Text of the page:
I spend a lot of my time discussing how to live a healthy and fit lifestyle. Whether it is on-line or in person, I am surrounded by women and men who are trying to "get they life" when it comes to improving their health. One of the common themes is how to manage all the myriad responsibilities one has while trying to make health a priority.
I cannot say that I have the end all be all method for integrating health and wellness into your life. But I have learned a lot over the years, and I find that those lessons are finally starting to come together. So here are a few of the things that I try to do consistently.
1. Take baby steps. So often we read testimonials on how so and so lost 75 lbs and kept it off by working out twice a day, 6 days a week and eliminating all sugar and unhealthy carbs or becoming a raw food vegan. We may think to ourselves, wow, that really worked well for her. Dang it, if only I had her willpower! Some of us may even go buckwild and throw out all of our favorite junk foods or start buying up all new exercise DVDs and accessories. Be honest now, how long has that lasted? After some time, those things sneak right back into our cabinets and our daily meals, while the exercise gadgets collect dust, and we are right back where we started, but with the added guilt and shame of having failed to have the willpower that others seem to exhibit.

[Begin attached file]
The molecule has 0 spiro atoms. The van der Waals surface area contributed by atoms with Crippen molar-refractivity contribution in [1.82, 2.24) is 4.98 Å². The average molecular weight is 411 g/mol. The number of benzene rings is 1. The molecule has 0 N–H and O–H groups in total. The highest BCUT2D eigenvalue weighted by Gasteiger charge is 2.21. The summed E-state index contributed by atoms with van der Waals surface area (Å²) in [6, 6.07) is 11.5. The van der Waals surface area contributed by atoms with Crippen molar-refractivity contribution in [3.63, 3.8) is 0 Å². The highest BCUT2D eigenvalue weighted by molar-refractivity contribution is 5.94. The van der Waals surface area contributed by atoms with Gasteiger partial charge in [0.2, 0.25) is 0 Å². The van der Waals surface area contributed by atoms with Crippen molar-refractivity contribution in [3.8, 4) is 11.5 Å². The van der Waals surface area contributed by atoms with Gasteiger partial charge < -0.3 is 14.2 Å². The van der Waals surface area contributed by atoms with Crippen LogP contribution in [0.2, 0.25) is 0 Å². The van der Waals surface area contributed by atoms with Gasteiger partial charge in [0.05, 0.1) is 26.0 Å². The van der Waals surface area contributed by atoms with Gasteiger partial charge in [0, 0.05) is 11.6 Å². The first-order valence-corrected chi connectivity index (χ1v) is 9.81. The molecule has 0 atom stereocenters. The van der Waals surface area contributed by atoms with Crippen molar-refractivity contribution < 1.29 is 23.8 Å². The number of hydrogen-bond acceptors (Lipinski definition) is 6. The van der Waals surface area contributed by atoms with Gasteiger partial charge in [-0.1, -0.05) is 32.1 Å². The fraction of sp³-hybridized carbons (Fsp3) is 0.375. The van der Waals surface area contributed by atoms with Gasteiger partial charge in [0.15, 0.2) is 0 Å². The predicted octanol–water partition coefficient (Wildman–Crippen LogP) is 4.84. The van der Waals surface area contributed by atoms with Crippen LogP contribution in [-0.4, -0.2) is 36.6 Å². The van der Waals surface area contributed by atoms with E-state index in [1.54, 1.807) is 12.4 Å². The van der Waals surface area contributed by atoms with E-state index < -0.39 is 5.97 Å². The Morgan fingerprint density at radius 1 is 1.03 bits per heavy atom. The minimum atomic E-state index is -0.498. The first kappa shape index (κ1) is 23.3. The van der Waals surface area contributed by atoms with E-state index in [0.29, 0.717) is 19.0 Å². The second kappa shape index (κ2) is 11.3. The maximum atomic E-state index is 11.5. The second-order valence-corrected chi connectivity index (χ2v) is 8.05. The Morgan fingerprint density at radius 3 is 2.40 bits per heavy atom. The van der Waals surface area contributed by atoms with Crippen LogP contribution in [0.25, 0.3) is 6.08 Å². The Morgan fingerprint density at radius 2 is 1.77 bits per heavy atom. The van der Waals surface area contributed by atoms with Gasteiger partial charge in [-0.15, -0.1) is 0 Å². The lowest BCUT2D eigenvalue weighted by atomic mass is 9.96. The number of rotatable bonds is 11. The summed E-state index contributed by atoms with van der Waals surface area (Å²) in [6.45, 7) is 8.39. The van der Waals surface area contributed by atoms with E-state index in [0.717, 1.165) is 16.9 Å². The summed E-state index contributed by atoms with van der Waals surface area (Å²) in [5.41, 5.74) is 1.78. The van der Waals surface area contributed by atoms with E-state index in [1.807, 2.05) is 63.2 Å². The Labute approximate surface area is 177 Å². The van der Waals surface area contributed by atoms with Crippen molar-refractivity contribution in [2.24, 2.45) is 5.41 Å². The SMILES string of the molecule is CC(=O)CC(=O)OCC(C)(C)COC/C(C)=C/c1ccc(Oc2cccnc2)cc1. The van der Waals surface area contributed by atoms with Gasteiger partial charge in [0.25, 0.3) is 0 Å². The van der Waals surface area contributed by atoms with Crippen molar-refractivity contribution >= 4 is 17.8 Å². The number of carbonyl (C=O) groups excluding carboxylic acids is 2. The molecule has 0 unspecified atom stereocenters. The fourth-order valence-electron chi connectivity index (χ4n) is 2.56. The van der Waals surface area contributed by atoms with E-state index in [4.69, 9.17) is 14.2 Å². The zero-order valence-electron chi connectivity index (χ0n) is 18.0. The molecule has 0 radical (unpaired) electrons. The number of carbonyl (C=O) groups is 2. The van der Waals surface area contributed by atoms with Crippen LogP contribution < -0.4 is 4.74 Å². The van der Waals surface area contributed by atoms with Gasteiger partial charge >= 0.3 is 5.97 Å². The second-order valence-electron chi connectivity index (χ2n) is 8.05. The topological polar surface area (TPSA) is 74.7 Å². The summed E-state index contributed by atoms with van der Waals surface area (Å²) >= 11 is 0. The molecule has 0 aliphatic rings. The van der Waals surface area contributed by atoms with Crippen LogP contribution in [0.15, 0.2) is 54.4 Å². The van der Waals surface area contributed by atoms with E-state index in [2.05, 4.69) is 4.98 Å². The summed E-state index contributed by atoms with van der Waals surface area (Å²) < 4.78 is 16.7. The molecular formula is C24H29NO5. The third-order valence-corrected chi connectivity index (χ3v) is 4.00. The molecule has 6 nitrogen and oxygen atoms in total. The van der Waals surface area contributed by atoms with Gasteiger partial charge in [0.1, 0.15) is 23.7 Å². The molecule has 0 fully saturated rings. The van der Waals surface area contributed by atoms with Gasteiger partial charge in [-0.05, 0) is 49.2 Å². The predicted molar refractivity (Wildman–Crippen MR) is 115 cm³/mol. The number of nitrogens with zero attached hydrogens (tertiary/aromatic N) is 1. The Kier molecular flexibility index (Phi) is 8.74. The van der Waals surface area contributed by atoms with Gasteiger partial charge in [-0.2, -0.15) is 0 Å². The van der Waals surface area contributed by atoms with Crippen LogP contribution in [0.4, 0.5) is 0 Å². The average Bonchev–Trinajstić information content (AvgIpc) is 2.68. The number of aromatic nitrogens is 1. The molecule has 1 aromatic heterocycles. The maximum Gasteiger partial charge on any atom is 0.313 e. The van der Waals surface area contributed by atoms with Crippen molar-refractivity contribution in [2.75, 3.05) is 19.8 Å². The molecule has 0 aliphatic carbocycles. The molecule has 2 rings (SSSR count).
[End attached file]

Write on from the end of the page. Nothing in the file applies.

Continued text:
I've discovered that for me, it is much better to make incremental changes in my eating and fitness habits. One of my favorite things to eat is french fries. I realized that they can be a dangerous gateway drug to eating all types of fast food crap, so I had to put a moratorium on eating french fries at fast food restaurants. What I allowed myself instead was a weekly purchase of frozen french fries. I put those mugs in the oven and season them with (a little) salt, pepper, and garlic, and dip them in some ketchup...sometimes I even drizzle cheese over them. They taste much better than the ones I can get in the drive-through, and I am not tempted to then buy other things, like 1,000 calorie burgers and sugary pop.
I like to make what I consider to be clean-ish meals. They are not 100% clean, but they are not overly processed either. Over time, I swap out the not so healthy things for healthier alternatives. Sometimes, the unhealthy things make a temporary comeback. For years, I made my own salad dressing mix of sometime of oil and some type of acidic, like vinegar or lime juice. Then, for a little bit, I bought a bottled vinaigrette. I even recently got some bottled blue cheese dressing. I meticulously read the labels in the store first, and found one that was a close to natural as possible. I used it in a pasta salad that I made and my son, my boyfriend, and I ate off of for a week. Even though the store dressing wasn't the healthiest in the world, I know that allowing a small amount of wiggle room in my food habits won't derail me completely.